{
        // ensure it's a mail message
        Outlook.MailItem mi = (items[i] as Outlook.MailItem);
        if(mi != null)
            list.Add(new Email(mi.EntryID, mi.SenderEmailAddress, mi.SenderName, mi.Subject, mi.ReceivedTime, mi.Size));
    }

    return list;
}

VB

Public Function GetMessages(ByVal entryID As String, ByVal numPerPage As Integer, ByVal pageNum As Integer) As List(Of Email) Implements IWHSMailService.GetMessages
    Dim list As List(Of Email) = New List(Of Email)()

    Dim f As Outlook.MAPIFolder

    ' if no ID specified, open the inbox
    If String.IsNullOrEmpty(entryID) Then
        f = _nameSpace.GetDefaultFolder(Outlook.OlDefaultFolders.olFolderInbox)
    Else
        f = _nameSpace.GetFolderFromID(entryID, "")
    End If

    ' to handle the sorting, one needs to cache their own instance of the items object
    Dim items As Outlook.Items = f.Items

    ' sort descending by received time
    items.Sort("[ReceivedTime]", True)

    ' pull in the correct number of items based on number of items per page and current page number
    Dim i As Integer = (numPerPage*pageNum)+1
    Do While i <= (numPerPage*pageNum)+numPerPage AndAlso i <= items.Count
        ' ensure it's a mail message
        Dim mi As Outlook.MailItem = (TryCast(items(i), Outlook.MailItem))
        If Not mi Is Nothing Then
            list.Add(New Email(mi.EntryID, mi.SenderEmailAddress, mi.SenderName, mi.Subject, mi.ReceivedTime, mi.Size))
        End If
        i += 1
    Loop

    Return list
End Function

The method takes a string parameter named entryID which is the unique identifier of the folder (from the code above) from which to return the messages.  If no ID is specified, messages are returned from the Inbox.  This code also handles paging by indexing into the array of Items of the MAPIFolder object at the specified position and counting out numPerPage records to be returned.  A list of Email entity objects is returned from this method to be displayed on the web interface.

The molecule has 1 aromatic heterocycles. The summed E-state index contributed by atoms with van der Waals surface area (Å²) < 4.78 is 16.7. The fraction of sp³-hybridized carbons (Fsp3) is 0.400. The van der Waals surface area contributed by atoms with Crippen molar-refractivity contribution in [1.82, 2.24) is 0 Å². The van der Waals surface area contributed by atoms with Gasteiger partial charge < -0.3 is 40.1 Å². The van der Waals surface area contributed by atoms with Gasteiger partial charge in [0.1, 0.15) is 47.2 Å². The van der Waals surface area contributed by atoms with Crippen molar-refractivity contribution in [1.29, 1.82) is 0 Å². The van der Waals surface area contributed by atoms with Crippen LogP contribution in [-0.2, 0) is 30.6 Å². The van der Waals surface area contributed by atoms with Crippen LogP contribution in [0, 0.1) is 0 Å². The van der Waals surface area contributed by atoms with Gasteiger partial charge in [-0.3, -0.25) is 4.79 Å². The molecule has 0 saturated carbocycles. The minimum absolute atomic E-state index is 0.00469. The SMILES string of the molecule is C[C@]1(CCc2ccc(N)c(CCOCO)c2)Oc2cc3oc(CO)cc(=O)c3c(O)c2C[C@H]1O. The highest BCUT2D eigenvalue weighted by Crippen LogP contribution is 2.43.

Finally, let's implement the GetMessage method.  This will return a specific message based on the MAPI EntryID using the GetItemFromID method and format the body for plain text or HTML display.

C#

public Email GetMessage(string entryID)
{
    // pull the message
    Outlook.MailItem mi = (_nameSpace.GetItemFromID(entryID, "") as Outlook.MailItem);

    if (mi != null)
    {
        string body;

        // if it's a plain format message, wrap it in <pre> tags for nice output
        if(mi.BodyFormat == Outlook.OlBodyFormat.olFormatPlain)
            body = "<pre>" + mi.Body + "</pre>";
        else
            body = mi.HTMLBody;

        return new Email(mi.EntryID, mi.SenderEmailAddress, mi.SenderName, mi.Subject, mi.ReceivedTime, mi.Size, body);
    }
    else
        return null;
}

VB

Public Function GetMessage(ByVal entryID As String) As Email Implements IWHSMailService.GetMessage
    ' pull the message
    Dim mi As Outlook.MailItem = (TryCast(_nameSpace.GetItemFromID(entryID, ""), Outlook.MailItem))

    If Not mi Is Nothing Then
        Dim body As String

        ' if it's a plain format message, wrap it in <pre> tags for nice output
        If mi.BodyFormat = Outlook.OlBodyFormat.olFormatPlain Then
            body = "<pre>" & mi.Body & "</pre>"
        Else
            body = mi.HTMLBody
        End If

        Return New Email(mi.EntryID, mi.SenderEmailAddress, mi.SenderName, mi.Subject, mi.ReceivedTime, mi.Size, body)
    Else
        Return Nothing
    End If
End Function

With these three methods in place, we can get our folders, get messages in those folders, and get a specific message from a folder.  Now we can switch our attention to the web-based "client" application which will plug into WHS.

 

ASP.NET "Client"

The client we are going to produce is going to be a very simple 3-paned screen much like Outlook with folders on the left, messages on the top right, and message text on the bottom right.